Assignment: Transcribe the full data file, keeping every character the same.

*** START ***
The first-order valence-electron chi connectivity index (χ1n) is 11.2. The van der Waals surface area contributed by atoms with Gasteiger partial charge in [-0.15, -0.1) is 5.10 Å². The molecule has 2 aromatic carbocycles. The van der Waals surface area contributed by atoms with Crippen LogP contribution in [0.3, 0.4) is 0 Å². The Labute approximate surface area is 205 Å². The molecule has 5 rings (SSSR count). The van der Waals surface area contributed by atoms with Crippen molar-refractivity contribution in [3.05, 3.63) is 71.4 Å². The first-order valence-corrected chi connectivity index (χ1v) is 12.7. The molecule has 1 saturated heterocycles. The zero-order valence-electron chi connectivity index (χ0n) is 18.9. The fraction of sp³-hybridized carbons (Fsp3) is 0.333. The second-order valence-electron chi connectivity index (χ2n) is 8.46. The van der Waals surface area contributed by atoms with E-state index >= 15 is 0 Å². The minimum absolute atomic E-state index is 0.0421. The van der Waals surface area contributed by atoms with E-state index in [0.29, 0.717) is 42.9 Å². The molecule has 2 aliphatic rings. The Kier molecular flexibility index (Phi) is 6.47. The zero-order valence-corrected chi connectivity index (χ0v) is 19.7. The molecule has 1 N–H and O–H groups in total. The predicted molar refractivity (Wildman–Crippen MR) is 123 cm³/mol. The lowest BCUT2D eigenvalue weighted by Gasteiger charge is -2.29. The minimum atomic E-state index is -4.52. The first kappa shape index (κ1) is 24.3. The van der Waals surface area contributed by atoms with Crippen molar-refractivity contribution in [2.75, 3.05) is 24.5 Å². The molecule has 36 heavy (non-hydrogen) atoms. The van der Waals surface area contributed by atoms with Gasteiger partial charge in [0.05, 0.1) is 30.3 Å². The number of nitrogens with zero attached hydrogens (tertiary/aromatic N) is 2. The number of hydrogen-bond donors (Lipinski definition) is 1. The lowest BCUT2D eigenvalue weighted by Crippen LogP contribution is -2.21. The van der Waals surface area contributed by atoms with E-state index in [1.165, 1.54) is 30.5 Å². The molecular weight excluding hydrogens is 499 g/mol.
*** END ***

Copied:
The first-order valence-electron chi connectivity index (χ1n) is 11.2. The van der Waals surface area contributed by atoms with Gasteiger partial charge in [-0.15, -0.1) is 5.10 Å². The molecule has 2 aromatic carbocycles. The van der Waals surface area contributed by atoms with Crippen LogP contribution in [0.3, 0.4) is 0 Å². The Labute approximate surface area is 205 Å². The molecule has 5 rings (SSSR count). The van der Waals surface area contributed by atoms with Crippen molar-refractivity contribution in [3.05, 3.63) is 71.4 Å². The first-order valence-corrected chi connectivity index (χ1v) is 12.7. The molecule has 1 saturated heterocycles. The zero-order valence-electron chi connectivity index (χ0n) is 18.9. The fraction of sp³-hybridized carbons (Fsp3) is 0.333. The second-order valence-electron chi connectivity index (χ2n) is 8.46. The van der Waals surface area contributed by atoms with E-state index >= 15 is 0 Å². The minimum absolute atomic E-state index is 0.0421. The van der Waals surface area contributed by atoms with E-state index in [0.29, 0.717) is 42.9 Å². The molecule has 2 aliphatic rings. The Kier molecular flexibility index (Phi) is 6.47. The zero-order valence-corrected chi connectivity index (χ0v) is 19.7. The molecule has 1 N–H and O–H groups in total. The predicted molar refractivity (Wildman–Crippen MR) is 123 cm³/mol. The lowest BCUT2D eigenvalue weighted by Gasteiger charge is -2.29. The minimum atomic E-state index is -4.52. The first kappa shape index (κ1) is 24.3. The van der Waals surface area contributed by atoms with Crippen molar-refractivity contribution in [2.75, 3.05) is 24.5 Å². The molecule has 36 heavy (non-hydrogen) atoms. The van der Waals surface area contributed by atoms with Gasteiger partial charge in [0.05, 0.1) is 30.3 Å². The number of nitrogens with zero attached hydrogens (tertiary/aromatic N) is 2. The number of hydrogen-bond donors (Lipinski definition) is 1. The lowest BCUT2D eigenvalue weighted by Crippen LogP contribution is -2.21. The van der Waals surface area contributed by atoms with E-state index in [1.165, 1.54) is 30.5 Å². The molecular weight excluding hydrogens is 499 g/mol.